Iron ore mining at Luossavaara and Kirunavaara dates back to the 17th century. Back then, the area was considered remote. The mining industry made deals with the Saami, who carried the ore by reindeer sleigh across the frozen winter landscape. To enable large-scale mining, the state built a railway to inland Norrbotten.
The city of Kiruna was established in 1900 to facilitate mining. The first labourers to arrive lived in huts and tents. To prevent the establishment of a permanent township, the mining company built a model city, following a strict zoning plan with high-quality housings. In the 1960s, the older urban construction was largely replaced by concrete point blocks. Kiruna was going to be the most modern city in the Nordic.
As the mine expands under Kiruna, the bedrock becomes unstable with a great risk of collapse. In 2007 it was decided to move large parts of the city to the east, away from the old city centre.
As a result of an architectural contest, a new city plan was adopted in 2013. Some of the most important buildings were moved to the new area, such as the Kiruna Church.
Some Arctic residents have lived in permanent settlements, while others were nomadic. Some have been forced to move due to climate change, lack of food or the redrawing of borders. Others have done so out of curiosity. In the Arctic, it was long an advantage to live in small groups that could move quickly to new areas. Today, most people live in permanent settlements all year round.
The Frost Thaws and the Ground Falls Apart
In many places in the Arctic, climate change is already affecting people’s lives. When the permafrost thaws, ground that was once frozen and firm turns to mud and starts to slide. The surface cracks and collapses.
In northern Siberia, houses subside and walls crack as the ground can no longer bear their weight. The world the homes were built in has changed.
There are no trees growing in large parts of the Artic. Before the timber trade started, people built their houses from materials available in the local area.
In Greenland, people built there houses of stone, driftwood and whalebone. They used peat or animal skins for insulation. Hardpacked peat provided effective protection against both damp and cold. Some settlements were partially dug into the ground to withstand severe weather. Houses made of snow (igloos) were used primarily while hunting or moving.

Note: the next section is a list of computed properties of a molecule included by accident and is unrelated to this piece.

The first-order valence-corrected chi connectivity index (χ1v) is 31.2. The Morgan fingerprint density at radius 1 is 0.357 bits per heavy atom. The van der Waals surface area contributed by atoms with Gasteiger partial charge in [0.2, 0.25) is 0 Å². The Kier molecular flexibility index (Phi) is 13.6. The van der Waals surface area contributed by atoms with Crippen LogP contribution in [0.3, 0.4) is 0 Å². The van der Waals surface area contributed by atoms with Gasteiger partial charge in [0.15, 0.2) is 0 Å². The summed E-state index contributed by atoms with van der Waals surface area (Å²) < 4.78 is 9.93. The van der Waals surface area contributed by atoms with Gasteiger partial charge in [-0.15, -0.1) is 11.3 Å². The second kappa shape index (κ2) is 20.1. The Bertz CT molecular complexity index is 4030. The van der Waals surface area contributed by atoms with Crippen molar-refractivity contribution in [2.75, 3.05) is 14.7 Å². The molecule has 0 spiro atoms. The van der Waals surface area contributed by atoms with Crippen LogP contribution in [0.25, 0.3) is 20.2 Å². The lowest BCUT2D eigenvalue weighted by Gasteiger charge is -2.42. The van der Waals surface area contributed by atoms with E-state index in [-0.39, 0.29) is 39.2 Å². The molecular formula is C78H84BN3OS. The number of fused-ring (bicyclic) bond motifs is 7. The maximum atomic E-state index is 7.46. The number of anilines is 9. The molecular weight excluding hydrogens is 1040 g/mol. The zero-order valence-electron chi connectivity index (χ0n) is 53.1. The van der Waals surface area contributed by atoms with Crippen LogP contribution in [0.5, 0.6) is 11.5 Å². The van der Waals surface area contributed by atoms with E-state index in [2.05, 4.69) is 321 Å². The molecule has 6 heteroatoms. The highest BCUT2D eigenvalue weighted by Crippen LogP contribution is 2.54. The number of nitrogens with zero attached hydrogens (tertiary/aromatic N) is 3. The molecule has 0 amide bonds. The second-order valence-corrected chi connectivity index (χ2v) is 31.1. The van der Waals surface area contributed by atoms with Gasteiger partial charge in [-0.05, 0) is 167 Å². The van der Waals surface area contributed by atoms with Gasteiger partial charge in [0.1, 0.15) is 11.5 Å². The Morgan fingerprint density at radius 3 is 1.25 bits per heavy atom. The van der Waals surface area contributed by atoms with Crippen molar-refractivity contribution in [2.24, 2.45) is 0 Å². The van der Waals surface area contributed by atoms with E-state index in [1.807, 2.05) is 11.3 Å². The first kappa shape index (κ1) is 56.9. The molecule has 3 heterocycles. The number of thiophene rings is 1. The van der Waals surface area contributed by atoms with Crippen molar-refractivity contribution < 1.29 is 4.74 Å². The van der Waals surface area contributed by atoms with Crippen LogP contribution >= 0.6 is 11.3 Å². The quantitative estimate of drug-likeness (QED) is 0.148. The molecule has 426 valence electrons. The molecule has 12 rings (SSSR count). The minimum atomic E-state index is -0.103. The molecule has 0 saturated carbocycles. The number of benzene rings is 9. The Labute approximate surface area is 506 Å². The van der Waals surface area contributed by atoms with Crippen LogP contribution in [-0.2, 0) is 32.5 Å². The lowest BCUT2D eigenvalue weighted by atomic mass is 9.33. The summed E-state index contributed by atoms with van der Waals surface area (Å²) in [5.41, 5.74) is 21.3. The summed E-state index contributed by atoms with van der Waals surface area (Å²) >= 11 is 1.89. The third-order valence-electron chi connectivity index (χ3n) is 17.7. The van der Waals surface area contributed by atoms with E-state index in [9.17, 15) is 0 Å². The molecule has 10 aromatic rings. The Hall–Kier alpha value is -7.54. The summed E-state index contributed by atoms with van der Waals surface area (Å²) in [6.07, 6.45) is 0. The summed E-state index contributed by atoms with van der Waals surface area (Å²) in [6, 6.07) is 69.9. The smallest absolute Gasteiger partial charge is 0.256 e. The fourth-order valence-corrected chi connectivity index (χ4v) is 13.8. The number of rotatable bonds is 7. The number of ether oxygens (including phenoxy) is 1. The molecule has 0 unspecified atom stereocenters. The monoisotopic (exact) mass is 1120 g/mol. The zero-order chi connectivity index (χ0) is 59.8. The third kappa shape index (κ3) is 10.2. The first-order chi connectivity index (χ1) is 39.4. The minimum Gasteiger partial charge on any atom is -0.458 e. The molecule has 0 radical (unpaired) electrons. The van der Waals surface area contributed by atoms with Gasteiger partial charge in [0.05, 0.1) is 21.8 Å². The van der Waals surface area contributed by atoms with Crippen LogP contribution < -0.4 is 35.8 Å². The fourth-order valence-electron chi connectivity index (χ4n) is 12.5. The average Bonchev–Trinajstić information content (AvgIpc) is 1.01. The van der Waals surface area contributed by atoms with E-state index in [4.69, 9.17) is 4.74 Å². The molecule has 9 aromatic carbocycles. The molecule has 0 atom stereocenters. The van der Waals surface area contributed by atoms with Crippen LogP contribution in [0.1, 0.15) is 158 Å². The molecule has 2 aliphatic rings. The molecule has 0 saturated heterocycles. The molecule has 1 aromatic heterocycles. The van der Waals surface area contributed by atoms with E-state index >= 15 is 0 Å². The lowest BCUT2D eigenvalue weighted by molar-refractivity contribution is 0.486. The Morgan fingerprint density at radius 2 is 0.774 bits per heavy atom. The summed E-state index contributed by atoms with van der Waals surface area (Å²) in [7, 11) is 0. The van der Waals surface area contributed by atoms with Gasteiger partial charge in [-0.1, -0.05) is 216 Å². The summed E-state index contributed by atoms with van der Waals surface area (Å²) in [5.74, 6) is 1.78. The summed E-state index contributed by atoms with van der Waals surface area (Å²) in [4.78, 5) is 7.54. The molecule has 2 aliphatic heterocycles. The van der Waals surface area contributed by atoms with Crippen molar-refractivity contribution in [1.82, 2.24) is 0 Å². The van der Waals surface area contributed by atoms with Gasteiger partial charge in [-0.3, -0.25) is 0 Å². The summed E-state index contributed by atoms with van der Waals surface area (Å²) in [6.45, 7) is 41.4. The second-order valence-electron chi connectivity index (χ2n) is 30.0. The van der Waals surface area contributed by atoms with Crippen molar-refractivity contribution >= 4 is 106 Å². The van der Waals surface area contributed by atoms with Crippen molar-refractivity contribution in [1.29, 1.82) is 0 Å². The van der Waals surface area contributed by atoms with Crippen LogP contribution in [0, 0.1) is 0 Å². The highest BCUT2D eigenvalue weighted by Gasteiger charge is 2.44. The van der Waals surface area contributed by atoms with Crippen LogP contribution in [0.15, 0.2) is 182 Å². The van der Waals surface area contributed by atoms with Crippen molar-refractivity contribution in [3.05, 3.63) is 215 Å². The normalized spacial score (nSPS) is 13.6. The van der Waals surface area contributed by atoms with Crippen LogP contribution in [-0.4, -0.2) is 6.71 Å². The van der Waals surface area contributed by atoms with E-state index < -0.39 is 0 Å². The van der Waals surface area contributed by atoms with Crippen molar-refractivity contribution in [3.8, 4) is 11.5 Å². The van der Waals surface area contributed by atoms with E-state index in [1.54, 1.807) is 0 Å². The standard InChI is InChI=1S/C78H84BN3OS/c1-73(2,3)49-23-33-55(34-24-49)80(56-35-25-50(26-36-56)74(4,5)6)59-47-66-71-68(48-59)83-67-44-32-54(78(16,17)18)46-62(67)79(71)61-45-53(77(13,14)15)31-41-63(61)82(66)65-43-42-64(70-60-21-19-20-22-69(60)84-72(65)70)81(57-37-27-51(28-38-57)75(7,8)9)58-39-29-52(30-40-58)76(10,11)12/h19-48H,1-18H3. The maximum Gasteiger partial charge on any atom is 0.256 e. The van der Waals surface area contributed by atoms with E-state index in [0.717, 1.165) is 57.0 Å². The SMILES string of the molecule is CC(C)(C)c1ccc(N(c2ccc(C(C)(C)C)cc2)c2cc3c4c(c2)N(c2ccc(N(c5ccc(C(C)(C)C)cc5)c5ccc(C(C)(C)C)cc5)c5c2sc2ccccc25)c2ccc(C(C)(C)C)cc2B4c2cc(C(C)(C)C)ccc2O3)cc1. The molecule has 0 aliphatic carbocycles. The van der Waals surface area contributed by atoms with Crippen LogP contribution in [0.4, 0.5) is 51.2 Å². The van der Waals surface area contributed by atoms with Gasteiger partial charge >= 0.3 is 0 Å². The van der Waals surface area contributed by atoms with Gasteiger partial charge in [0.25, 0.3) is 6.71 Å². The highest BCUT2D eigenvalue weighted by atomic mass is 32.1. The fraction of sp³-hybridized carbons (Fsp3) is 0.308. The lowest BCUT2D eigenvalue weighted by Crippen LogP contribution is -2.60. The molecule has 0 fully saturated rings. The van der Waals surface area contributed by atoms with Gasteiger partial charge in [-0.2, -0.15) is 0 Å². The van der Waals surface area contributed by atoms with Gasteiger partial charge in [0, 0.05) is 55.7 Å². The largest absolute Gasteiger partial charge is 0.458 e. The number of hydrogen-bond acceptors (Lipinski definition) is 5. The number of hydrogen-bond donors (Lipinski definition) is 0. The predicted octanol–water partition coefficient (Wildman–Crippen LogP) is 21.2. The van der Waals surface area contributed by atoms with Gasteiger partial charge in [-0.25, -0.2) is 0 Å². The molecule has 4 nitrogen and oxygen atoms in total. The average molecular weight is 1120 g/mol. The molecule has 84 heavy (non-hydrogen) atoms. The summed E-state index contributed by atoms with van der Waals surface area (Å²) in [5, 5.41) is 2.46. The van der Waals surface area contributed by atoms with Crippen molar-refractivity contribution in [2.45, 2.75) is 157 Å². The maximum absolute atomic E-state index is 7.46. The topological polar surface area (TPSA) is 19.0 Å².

In Iceland and the Faroe Islands, the traditional houses were built out of timber, stone and peat. In the heavily forested areas of the Nordic countries, the Sami built huts of timber or long wooden poles that were coveverd with birch bark. The Sami who lived a more mobile life built from materials that were easy to pack and carry.
When Greenland was colonised in the 18th century, wooden houses were built out of imported lumber from the south. Wooden houses soon became the dominant building type in all regions. In the 20th century, more and more people started to live in permanent settlements and move into modern houses with electricity and central heating. Even concrete buildings have been built in the Arctic, but over time they have been severely battered by the harsh Arctic climate.
In the 18th century, Greenland’s buildings were colour-coded by function. The tradition still lives on to a great extent.
The buildings in Svalbard are strictly colour-coded as well. Here the houses are painted in an artistic palette designed by colour design professor Grete Smedal. In 1981, she developed what became known as the “Longyear colour palette” for the buildings of Longyearbyen. The intense pops of warm colours shine brightly against the deserted landscape, which is covered in show for most of the year.
For obvious reasons, agriculture is difficult in the Arctic region since summers are short and the weather is unreliable. In the coldest places hunting, cattle-farming and fishing have been humankind’s most important assets. From seals and reindeers people got both food and clothes, and still do in some parts of the Arctic.
Meat, fish and bird eggs have been the staple foods in the Artic region for a long time. There is a variety of traditional food preparation methods: drying, smoking, boiling or fermenting. Raw meat and blood are valuable sources of vitamin C and iron. Vitamin C deficiency can lead to scurvy, a life-threatening disease.
Today, traditional cooking is still practiced, in addition to imported food. However, long transport distances raise the prices and lower the quality.
Bark was collected from tree trunks to be used as an ingredient in bread, soups, stews and porridges. Pine bark was also used to dilute flour during years of bad harvest. For this, all layers of the bark were utilized. It was a nutrition-poor diet, sometimes even a health risk.
The Sami, on the other hand, have long known to use only the innermost layer of the bark. The outer layer was removed, and the inner preserved and dried to reduce the concentration of toxic substances. The result was a product rich in Vitamin C and minerals.
A Sami bark knife, for cutting the bark off trees. The bark was then dried and prepared for grinding. Russia, Pechenga. NM.0070180. Photo: Nordiska museet
In his book about the second Dickson expedition to Greenland, published in 1883, geologist Adolf Erik Nordenskiöld includes the menu from a feast in Greenland. To create a variety of flavours, a variety of cooking methods were used: meat and fish were boiled, dry or fermented.
1. Dried whitebait (always the first dish).
2. Dried seal meat.
3. Boiled seal meat.
4. Rotten seal meat.
5. Boiled auk.
6. A piece of whale tail (it was for the sake of this delicacy the banquet was actually held).
7. Dried salmon.
8. Dried reindeer meat.
9. For desert, crowberries pickled in whale oil and the contents of a reindeer’s stomach.
Nordenskiöld notes, even at that time, that it was an old-fashioned dinner. Eating and drinking habits were changing. He writes:
Nowadays, coffee is as essential at a feast in the tent or winter house of the Western Greenlander – and in the Lapp’s hut – as it is at a European banquet.